Hitler’s Eagle Nest, Berchtesgaden, Germany

This post was written by jd on June 21, 2010
Posted Under: Travel
Elevator to top of Eagle's Nest

Elevator to top of Eagle's Nest

A place of great beauty, in which a residence was built for the devil reincarnated, Adolf Hitler. Situated upon a mountain top in the Alps, at an elevation of 6,017 feet above sea level, it has breath taking views of the mountains and valleys below. Since then, the idyllic setting and remarkable architecture of the Eagle’s Nest on the Kehlstein have been overshadowed by its close connection with the Third Reich. Although Hitler rarely stayed in the building himself, his wicked tyrannical image still hangs over it today.


Given this background, it is not surprising that a plan to demolish the Eagle’s Nest was very nearly approved in the 1960s. Just as Hitler’s command centre on the Obersalzberg had been destroyed by the bombs of the liberating Allied forces, so, it was hoped, would the Eagle’s Nest be wiped forever off the face of the beautiful Bavarian landscape. As it turned out, however, history took a different course, and the building has been administered by the Berchtesgaden Regional Tourist Office since 1960. Today, the Eagle’s Nest is leased out to private operators who run it as an alpine restaurant. The engineering feats and mighty architecture of the building leave many visitors speechless. Even the approach from the carpark is imposing: a tunnel of 124 metres in length, lined with panels of natural rock, runs through the mountain massif. At the end of the tunnel there is a grandiosely designed brass-plated lift. The lift ascends to the interior of the Eagle’s Nest in just forty-one seconds. Inside, visitors are surrounded by metre-thick walls and mighty bulwarks. At 1,834 metres above sea level, the Eagle’s Nest commands a breathtaking panoramic view.

The Kehlsteinhaus was commissioned by Martin Bormann, with construction proceeding over a 13-month period. It was completed in the summer of 1938, prior to its formal presentation to Hitler on his 50th birthday on April 20, 1939. It is situated on a ridge at the top of the Kehlstein Mountain 1,834 m (6,017 ft), reached by a 6.5 km (4.0 mi) long and 4 m (13 ft) wide road that cost 30 million RMs to build (about 150 million euros in 2007, adjusted in line with inflation). It includes five tunnels but only one hairpin turn and climbs 800 m (2,600 ft).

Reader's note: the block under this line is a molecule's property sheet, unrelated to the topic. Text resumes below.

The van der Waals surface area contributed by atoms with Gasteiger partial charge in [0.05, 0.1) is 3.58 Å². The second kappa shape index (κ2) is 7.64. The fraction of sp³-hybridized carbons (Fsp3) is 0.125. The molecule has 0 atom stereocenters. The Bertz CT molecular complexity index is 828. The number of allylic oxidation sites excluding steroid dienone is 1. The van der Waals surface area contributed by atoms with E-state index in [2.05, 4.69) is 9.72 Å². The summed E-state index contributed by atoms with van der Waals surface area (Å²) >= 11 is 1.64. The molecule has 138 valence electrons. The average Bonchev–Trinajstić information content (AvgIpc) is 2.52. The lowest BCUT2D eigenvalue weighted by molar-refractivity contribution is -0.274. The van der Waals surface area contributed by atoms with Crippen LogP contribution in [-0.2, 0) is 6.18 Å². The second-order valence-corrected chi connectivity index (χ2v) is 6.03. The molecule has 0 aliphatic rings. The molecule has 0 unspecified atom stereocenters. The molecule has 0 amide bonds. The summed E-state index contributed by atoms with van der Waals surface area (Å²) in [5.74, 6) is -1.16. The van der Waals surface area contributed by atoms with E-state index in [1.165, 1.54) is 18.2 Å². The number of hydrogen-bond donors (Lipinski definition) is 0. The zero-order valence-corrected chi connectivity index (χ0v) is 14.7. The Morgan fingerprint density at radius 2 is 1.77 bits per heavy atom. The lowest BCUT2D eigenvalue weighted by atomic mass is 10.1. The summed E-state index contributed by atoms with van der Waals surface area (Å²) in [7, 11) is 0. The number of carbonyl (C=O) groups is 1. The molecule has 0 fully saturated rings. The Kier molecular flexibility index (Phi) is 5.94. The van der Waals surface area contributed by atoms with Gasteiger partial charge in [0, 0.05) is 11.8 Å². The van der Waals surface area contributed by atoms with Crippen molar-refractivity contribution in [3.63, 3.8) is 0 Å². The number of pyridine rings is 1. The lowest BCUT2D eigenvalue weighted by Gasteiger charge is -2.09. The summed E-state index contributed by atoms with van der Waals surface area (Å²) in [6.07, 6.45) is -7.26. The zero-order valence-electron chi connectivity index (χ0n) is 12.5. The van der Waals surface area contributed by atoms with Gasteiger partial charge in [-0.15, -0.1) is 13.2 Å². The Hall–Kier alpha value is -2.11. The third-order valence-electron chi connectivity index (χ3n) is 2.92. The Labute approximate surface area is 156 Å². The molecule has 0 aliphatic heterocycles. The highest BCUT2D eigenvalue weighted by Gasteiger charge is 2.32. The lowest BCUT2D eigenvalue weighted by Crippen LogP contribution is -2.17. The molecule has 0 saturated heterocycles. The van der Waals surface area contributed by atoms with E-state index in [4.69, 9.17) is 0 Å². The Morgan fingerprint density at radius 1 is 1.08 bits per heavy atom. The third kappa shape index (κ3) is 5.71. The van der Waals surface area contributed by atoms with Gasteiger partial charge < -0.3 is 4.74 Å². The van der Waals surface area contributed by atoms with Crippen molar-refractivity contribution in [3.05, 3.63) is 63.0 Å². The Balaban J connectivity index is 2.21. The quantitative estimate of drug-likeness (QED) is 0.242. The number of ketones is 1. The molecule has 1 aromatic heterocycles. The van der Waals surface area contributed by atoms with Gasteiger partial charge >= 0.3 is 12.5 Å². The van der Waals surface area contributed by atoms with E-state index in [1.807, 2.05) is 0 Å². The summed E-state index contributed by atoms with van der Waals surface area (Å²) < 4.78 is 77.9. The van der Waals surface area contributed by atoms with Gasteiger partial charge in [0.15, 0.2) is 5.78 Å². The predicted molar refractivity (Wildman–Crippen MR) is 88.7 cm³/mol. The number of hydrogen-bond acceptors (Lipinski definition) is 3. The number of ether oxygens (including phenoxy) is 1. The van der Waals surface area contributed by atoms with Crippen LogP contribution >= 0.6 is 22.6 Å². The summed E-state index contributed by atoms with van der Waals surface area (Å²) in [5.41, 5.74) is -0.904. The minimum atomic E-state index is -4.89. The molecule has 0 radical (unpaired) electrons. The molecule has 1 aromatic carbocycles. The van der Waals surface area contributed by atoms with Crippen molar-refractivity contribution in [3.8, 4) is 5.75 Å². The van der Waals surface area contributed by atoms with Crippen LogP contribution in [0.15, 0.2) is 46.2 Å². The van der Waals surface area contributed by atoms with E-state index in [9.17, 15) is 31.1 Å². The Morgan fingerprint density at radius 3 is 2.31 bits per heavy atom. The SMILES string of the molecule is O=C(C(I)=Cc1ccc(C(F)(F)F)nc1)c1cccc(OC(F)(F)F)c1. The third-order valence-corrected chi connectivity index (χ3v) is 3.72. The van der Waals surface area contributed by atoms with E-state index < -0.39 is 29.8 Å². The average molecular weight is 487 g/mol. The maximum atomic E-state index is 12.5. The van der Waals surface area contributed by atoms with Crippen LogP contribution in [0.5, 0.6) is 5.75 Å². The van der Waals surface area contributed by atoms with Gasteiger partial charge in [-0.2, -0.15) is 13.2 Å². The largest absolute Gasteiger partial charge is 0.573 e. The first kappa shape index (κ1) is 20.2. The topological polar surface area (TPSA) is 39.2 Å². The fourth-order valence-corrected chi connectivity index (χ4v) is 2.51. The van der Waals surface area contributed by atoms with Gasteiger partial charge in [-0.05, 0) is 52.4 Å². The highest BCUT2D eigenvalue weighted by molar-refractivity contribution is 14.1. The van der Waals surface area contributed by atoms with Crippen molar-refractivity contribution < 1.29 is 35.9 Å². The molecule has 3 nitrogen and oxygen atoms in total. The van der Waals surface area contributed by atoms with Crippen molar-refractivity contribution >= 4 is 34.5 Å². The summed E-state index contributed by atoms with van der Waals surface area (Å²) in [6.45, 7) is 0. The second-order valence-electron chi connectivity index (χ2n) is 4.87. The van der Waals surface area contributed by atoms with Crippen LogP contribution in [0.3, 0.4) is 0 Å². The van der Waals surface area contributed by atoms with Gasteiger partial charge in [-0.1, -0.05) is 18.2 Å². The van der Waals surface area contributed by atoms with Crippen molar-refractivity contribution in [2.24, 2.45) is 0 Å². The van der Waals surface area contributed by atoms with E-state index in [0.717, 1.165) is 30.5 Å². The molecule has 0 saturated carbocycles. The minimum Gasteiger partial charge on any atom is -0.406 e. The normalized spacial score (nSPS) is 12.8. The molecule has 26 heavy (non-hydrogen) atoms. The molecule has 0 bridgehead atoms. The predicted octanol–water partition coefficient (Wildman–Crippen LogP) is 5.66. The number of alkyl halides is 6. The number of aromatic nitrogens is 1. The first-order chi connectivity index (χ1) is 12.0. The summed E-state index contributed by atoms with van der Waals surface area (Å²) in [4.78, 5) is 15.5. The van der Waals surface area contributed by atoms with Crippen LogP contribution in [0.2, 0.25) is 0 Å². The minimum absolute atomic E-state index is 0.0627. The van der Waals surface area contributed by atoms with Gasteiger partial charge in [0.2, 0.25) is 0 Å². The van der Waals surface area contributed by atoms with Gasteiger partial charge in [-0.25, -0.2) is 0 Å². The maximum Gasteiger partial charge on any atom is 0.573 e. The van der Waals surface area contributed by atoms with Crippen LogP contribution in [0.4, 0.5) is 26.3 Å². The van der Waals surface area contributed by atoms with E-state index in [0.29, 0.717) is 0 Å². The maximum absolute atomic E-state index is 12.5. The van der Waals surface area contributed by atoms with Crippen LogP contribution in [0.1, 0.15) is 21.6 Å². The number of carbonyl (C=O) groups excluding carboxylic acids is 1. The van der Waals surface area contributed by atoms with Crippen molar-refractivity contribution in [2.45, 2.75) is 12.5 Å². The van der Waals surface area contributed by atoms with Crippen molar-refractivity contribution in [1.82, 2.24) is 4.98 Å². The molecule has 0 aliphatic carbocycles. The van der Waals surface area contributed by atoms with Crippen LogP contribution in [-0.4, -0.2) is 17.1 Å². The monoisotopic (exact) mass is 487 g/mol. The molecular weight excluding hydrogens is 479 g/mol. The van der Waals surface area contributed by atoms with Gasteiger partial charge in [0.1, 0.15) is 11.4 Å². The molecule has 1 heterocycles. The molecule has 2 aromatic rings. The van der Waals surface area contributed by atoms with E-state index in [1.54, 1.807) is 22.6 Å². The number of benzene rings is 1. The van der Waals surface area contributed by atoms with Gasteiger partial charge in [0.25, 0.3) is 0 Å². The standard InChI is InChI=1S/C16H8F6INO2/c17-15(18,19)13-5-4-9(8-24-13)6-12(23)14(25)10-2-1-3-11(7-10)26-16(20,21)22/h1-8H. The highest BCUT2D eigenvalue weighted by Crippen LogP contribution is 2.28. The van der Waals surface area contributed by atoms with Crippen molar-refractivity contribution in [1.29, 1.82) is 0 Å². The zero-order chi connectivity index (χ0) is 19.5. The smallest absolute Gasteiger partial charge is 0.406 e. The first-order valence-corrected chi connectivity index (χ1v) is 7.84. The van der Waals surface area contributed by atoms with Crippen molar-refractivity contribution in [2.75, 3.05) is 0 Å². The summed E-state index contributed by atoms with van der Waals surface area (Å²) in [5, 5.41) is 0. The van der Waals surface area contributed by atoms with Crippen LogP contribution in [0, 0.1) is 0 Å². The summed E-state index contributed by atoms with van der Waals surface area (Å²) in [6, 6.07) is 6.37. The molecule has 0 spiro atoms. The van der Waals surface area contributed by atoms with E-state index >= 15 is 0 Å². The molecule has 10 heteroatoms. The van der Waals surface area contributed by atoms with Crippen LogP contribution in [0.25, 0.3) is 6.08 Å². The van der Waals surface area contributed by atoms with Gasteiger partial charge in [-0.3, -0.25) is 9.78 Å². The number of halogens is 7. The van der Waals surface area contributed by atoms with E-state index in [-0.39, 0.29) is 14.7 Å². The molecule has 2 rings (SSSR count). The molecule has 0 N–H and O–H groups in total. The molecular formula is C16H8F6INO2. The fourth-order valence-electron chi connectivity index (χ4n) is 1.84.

The last 124 m (407 ft) up to the Kehlsteinhaus are reached by an elevator bored straight down through the mountain and linked via a tunnel through the granite below that is 124 m (407 ft) long. The inside of the large elevator car is surfaced with polished brass, Venetian mirrors and green leather (the elevator is still used daily). Construction of the mountain elevator system cost the lives of 12 construction workers.The main reception room is dominated by a fireplace of red Italian marble, presented by Mussolini. Much of the furniture was designed by Paul László.

The Eagle´s Nest itself and the unique Kehlstein road were constructed in an extremely short period of time despite the difficulties of wartime: the fortress-like residence took one year to build, the Kehlstein road thirteen months. The unique design of the road has no counterpart anywhere in the world. It makes no more than a single bend in its ascent of the towering 700 metres between the Obersalzberg and the Kehlstein carpark, traversing the steep north-west face of the Kehlstein twice as it does so. The road is now closed to normal traffic; it can only be accessed by a bus service.

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Reader Comments

I have been here John…Everyone should see this.
Glad you had a great trip!~

Written By Anonymous on June 22nd, 2010 @ 5:10 PM

It is interesting to know why the structure is built in the peculiar manner it is; meaning the unusual/impractical tunnel to elevator entrance.

Psychoanalysts have long speculated that the structure symbolically represented Hitler’s mother; this is paired with the theory that Hitler’s hatred of anything not-German originated as a direct result of being within earshot of the frequent and rambunctious sex acts between his mother and step-father, the Austrian merchant whom would plague Hitler’s psyche as having defiled of his mother as well as having stolen her away from him.

The Eagle’s nest was meant as a retreat for a man having regressed past the emotional stage of infant. Hitlers use of the structure as a retreat during times when the leader was most distressed as well as his activities at the site reinforce this theory.

The entrance tunnel was considered symbolic of the womb. Not just because of it’s location in the structure but also due to many design elements such as it’s oval shape, gentle upward slope and it’s expensive, yet functionally useless bronze decoration.

The Eagle’s Nest is described as being “exactly what one would design if they explicitly wanted a building to function as a suragette womb.

The elevator is considered as functionally useless due to it’s relatively minor elevation gain that could have been more easily trans versed by automobile as well as it’s small ‘capsule-like’ elevator car which would function symbolically as an undoing of travel through the birth canal.

Written By Anonymous on June 22nd, 2011 @ 1:13 AM
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